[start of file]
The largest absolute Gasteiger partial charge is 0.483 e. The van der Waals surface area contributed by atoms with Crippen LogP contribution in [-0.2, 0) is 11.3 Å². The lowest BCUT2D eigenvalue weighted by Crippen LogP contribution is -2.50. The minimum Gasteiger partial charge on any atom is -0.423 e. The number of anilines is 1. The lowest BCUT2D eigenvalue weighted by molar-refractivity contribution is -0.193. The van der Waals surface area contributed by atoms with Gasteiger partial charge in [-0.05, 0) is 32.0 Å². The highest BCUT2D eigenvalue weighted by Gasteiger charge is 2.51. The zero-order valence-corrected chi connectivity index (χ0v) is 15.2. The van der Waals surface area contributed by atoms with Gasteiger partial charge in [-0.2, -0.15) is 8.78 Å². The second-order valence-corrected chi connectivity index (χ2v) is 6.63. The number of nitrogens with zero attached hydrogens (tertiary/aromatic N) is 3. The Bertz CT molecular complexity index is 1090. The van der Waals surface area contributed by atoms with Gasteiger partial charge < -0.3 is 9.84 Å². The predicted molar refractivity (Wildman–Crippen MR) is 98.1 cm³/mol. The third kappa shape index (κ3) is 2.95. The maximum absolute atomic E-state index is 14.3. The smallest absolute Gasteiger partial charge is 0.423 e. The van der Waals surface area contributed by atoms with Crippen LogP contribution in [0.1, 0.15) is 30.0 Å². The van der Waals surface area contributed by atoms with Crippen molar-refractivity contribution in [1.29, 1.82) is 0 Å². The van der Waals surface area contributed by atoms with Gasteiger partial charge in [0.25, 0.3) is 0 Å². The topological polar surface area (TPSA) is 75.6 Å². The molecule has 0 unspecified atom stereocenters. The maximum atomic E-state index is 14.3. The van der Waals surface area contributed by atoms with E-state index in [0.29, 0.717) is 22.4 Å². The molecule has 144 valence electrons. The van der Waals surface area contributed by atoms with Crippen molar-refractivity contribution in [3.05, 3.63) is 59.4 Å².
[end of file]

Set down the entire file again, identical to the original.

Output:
The largest absolute Gasteiger partial charge is 0.483 e. The van der Waals surface area contributed by atoms with Crippen LogP contribution in [-0.2, 0) is 11.3 Å². The lowest BCUT2D eigenvalue weighted by Crippen LogP contribution is -2.50. The minimum Gasteiger partial charge on any atom is -0.423 e. The number of anilines is 1. The lowest BCUT2D eigenvalue weighted by molar-refractivity contribution is -0.193. The van der Waals surface area contributed by atoms with Gasteiger partial charge in [-0.05, 0) is 32.0 Å². The highest BCUT2D eigenvalue weighted by Gasteiger charge is 2.51. The zero-order valence-corrected chi connectivity index (χ0v) is 15.2. The van der Waals surface area contributed by atoms with Gasteiger partial charge in [-0.2, -0.15) is 8.78 Å². The second-order valence-corrected chi connectivity index (χ2v) is 6.63. The number of nitrogens with zero attached hydrogens (tertiary/aromatic N) is 3. The Bertz CT molecular complexity index is 1090. The van der Waals surface area contributed by atoms with Gasteiger partial charge < -0.3 is 9.84 Å². The predicted molar refractivity (Wildman–Crippen MR) is 98.1 cm³/mol. The third kappa shape index (κ3) is 2.95. The maximum absolute atomic E-state index is 14.3. The smallest absolute Gasteiger partial charge is 0.423 e. The van der Waals surface area contributed by atoms with Crippen LogP contribution in [0.1, 0.15) is 30.0 Å². The van der Waals surface area contributed by atoms with Crippen molar-refractivity contribution in [1.29, 1.82) is 0 Å². The van der Waals surface area contributed by atoms with Gasteiger partial charge in [0.25, 0.3) is 0 Å². The topological polar surface area (TPSA) is 75.6 Å². The molecule has 0 unspecified atom stereocenters. The maximum atomic E-state index is 14.3. The van der Waals surface area contributed by atoms with E-state index in [0.29, 0.717) is 22.4 Å². The molecule has 144 valence electrons. The van der Waals surface area contributed by atoms with Crippen molar-refractivity contribution in [3.05, 3.63) is 59.4 Å².